Once the resin has cured, carefully peel the resin away from the stamp. You may get a bit of separation of the foam from the rubber but that doesn’t bother me as I can always re-glue it. In some cases, if there was resin on the edge of the stamp, it did pull some of the foam. I have left the resin on the edges instead thinking it may actually protect the stamp. Time will tell! Again, if you are worried about ruining your stamp, use some that you can part with first to see the results.
Here is what happens when the stamp is not clean and there is dust on it. I say ‘cleanish’ because I wet the stamp and cleaned it with a rag that had some very faint paint on it which was picked up on the resin. Oops. The stamp is Seth Apter by PaperArtsy.
I was kind of amazed with the results and the quality of impressions with the variety of stamps of different thicknesses and details. The stamp that kind of shocked me on how well it worked, was the super detailed yet shallow stamp by Anne Butler. It created a perfect impression.
If the stamp is deeper cut, it will most likely need two pours to cover. I have learned that Amazing Casting Resin does not dome. Therefore, when poured, the resin fills the cavity of the stamp, but does not sit on top of the stamp. This leaves the higher peaks of the stamp bare. The solution is once the resin hardens a bit a second pour will sit on top of the first, covering the higher areas.
Here are some of the resin pieces with the stamps and their stamped images. After using the stamps as molds, I stamped them with Distress Ink and was very happy to find that the resin does not seem to damage the stamps. The star is Seth Apter by PaperArtsy, the square is Anne Butler by Colorbox, and the butterfly is Darkroom Door.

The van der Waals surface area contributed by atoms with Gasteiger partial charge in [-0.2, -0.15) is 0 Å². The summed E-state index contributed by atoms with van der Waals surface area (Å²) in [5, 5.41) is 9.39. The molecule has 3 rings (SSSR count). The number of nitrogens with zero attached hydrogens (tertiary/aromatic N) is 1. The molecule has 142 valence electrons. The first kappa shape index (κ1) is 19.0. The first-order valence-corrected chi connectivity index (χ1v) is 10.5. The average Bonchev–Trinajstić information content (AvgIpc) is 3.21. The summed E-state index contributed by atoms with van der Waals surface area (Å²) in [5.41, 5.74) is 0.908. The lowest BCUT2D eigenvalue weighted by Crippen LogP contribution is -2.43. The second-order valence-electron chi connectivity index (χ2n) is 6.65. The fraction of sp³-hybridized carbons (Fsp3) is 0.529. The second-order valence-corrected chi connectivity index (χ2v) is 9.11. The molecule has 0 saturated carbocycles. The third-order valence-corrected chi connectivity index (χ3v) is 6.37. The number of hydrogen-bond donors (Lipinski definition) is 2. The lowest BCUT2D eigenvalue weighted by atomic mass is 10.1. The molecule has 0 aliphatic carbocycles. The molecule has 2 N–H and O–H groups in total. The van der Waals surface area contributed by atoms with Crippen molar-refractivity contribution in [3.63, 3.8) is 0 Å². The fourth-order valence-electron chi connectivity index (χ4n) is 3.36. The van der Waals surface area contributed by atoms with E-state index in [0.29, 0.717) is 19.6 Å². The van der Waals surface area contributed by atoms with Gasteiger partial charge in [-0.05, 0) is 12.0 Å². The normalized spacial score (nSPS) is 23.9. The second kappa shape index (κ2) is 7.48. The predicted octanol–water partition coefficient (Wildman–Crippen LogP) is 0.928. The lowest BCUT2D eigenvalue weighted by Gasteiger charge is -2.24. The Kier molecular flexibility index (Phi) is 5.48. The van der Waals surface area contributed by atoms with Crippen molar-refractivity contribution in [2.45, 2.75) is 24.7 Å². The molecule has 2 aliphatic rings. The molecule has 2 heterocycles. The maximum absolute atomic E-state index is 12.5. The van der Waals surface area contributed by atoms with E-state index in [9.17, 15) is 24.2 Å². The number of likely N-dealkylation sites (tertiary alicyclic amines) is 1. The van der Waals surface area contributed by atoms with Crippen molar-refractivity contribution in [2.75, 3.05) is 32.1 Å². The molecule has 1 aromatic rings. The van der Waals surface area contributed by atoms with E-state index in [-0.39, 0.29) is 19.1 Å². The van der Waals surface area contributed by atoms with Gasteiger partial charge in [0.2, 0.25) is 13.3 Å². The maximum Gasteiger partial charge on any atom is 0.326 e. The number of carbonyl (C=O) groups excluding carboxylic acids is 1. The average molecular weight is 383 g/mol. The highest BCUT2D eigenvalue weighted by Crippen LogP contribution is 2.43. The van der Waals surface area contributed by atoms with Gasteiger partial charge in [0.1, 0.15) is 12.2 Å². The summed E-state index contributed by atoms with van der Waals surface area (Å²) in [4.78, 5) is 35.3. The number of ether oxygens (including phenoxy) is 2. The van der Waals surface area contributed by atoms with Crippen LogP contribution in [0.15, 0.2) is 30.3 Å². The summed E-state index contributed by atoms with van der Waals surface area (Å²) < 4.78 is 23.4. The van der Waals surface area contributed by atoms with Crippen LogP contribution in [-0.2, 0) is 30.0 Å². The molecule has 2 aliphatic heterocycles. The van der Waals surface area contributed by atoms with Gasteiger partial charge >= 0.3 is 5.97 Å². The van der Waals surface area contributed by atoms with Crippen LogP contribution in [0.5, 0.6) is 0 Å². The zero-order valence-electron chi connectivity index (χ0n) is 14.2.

If you are only pouring on part of a larger stamp, try to keep the edges of the pour clean and thick. Drips and thin layers are harder to get off of your stamp. The stamp above Lynne Perrella by PaperArtsy.
Here’s what I learned from my stamp pads as resin molds experiments:
*Removing resin from the stamp when it is still a bit soft works better and means easier removal. Bonus — you can still trim the edges if you need to.
*If there is ink on the stamp, even archival, it will come off with the resin. This is a cool effect and will be investigated further in a future post. If you want a clean image, the stamp must have no residual ink on it.
*I forgot a number of times to use the mold release spray on the rubber stamps yet the resin still released from the stamp without a problem.
*On a larger stamp, pour resin down the middle and let it move naturally to the sides. You can add more resin if needed or even do a second pour if the stamp is not completely covered.
*The resin came off the back of stamps that had a grey backing without a problem. However it was hard to get off the stamps that were backed in black (Unity Stamps). Simply give the back a spritz of mold release.
Thanks so much for joining me today. I will be making mixed media projects with these resin pieces, if you want to check out my blog and follow for new posts. I hope you get to play today!